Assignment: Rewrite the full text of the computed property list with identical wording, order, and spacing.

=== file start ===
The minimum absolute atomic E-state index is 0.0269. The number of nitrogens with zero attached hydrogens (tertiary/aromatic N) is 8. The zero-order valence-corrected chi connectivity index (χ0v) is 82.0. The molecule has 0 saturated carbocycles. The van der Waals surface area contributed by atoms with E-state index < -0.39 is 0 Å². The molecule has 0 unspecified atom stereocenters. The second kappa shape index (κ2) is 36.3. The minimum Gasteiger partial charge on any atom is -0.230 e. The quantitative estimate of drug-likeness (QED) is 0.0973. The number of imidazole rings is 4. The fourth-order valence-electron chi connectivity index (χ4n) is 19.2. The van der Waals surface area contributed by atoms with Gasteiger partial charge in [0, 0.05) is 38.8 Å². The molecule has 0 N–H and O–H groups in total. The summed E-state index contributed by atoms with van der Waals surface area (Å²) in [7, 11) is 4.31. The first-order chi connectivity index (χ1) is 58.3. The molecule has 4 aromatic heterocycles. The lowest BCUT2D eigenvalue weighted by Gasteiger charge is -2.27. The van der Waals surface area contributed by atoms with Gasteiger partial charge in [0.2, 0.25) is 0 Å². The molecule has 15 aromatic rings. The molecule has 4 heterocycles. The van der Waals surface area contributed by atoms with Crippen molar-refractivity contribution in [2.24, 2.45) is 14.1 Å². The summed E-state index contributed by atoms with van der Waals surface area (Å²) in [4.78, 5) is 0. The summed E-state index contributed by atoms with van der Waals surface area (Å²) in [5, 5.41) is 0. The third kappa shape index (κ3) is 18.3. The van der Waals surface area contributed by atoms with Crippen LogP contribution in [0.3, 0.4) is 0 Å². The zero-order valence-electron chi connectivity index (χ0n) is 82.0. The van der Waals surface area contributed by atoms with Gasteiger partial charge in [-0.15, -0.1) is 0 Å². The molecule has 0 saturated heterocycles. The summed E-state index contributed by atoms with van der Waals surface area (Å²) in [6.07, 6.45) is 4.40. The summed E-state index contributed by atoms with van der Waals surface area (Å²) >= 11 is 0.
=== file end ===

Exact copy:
The minimum absolute atomic E-state index is 0.0269. The number of nitrogens with zero attached hydrogens (tertiary/aromatic N) is 8. The zero-order valence-corrected chi connectivity index (χ0v) is 82.0. The molecule has 0 saturated carbocycles. The van der Waals surface area contributed by atoms with E-state index < -0.39 is 0 Å². The molecule has 0 unspecified atom stereocenters. The second kappa shape index (κ2) is 36.3. The minimum Gasteiger partial charge on any atom is -0.230 e. The quantitative estimate of drug-likeness (QED) is 0.0973. The number of imidazole rings is 4. The fourth-order valence-electron chi connectivity index (χ4n) is 19.2. The van der Waals surface area contributed by atoms with Gasteiger partial charge in [0, 0.05) is 38.8 Å². The molecule has 0 N–H and O–H groups in total. The summed E-state index contributed by atoms with van der Waals surface area (Å²) in [7, 11) is 4.31. The first-order chi connectivity index (χ1) is 58.3. The molecule has 4 aromatic heterocycles. The lowest BCUT2D eigenvalue weighted by Gasteiger charge is -2.27. The van der Waals surface area contributed by atoms with Gasteiger partial charge in [0.2, 0.25) is 0 Å². The molecule has 15 aromatic rings. The molecule has 4 heterocycles. The van der Waals surface area contributed by atoms with Crippen molar-refractivity contribution in [2.24, 2.45) is 14.1 Å². The summed E-state index contributed by atoms with van der Waals surface area (Å²) in [4.78, 5) is 0. The summed E-state index contributed by atoms with van der Waals surface area (Å²) in [5, 5.41) is 0. The third kappa shape index (κ3) is 18.3. The van der Waals surface area contributed by atoms with Crippen LogP contribution in [0.3, 0.4) is 0 Å². The zero-order valence-electron chi connectivity index (χ0n) is 82.0. The van der Waals surface area contributed by atoms with Gasteiger partial charge in [-0.15, -0.1) is 0 Å². The molecule has 0 saturated heterocycles. The summed E-state index contributed by atoms with van der Waals surface area (Å²) in [6.07, 6.45) is 4.40. The summed E-state index contributed by atoms with van der Waals surface area (Å²) >= 11 is 0.